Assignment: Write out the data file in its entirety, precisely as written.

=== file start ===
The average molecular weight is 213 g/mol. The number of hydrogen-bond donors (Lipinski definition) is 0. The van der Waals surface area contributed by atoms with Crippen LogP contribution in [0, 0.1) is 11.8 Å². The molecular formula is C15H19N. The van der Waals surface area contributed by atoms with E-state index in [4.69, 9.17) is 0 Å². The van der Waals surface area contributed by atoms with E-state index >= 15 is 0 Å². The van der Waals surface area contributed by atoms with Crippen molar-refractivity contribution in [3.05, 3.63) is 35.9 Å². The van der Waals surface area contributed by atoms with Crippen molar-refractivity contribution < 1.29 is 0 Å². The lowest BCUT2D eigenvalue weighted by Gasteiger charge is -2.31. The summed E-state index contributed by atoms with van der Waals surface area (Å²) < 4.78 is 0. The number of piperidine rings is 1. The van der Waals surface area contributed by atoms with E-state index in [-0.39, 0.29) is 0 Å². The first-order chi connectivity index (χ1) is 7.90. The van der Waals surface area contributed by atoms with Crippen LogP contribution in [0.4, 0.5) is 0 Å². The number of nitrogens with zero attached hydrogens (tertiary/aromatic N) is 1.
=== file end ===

The average molecular weight is 213 g/mol. The number of hydrogen-bond donors (Lipinski definition) is 0. The van der Waals surface area contributed by atoms with Crippen LogP contribution in [0, 0.1) is 11.8 Å². The molecular formula is C15H19N. The van der Waals surface area contributed by atoms with E-state index in [4.69, 9.17) is 0 Å². The van der Waals surface area contributed by atoms with E-state index >= 15 is 0 Å². The van der Waals surface area contributed by atoms with Crippen molar-refractivity contribution in [3.05, 3.63) is 35.9 Å². The van der Waals surface area contributed by atoms with Crippen molar-refractivity contribution < 1.29 is 0 Å². The lowest BCUT2D eigenvalue weighted by Gasteiger charge is -2.31. The summed E-state index contributed by atoms with van der Waals surface area (Å²) < 4.78 is 0. The number of piperidine rings is 1. The van der Waals surface area contributed by atoms with E-state index in [-0.39, 0.29) is 0 Å². The first-order chi connectivity index (χ1) is 7.90. The van der Waals surface area contributed by atoms with Crippen LogP contribution in [0.4, 0.5) is 0 Å². The number of nitrogens with zero attached hydrogens (tertiary/aromatic N) is 1.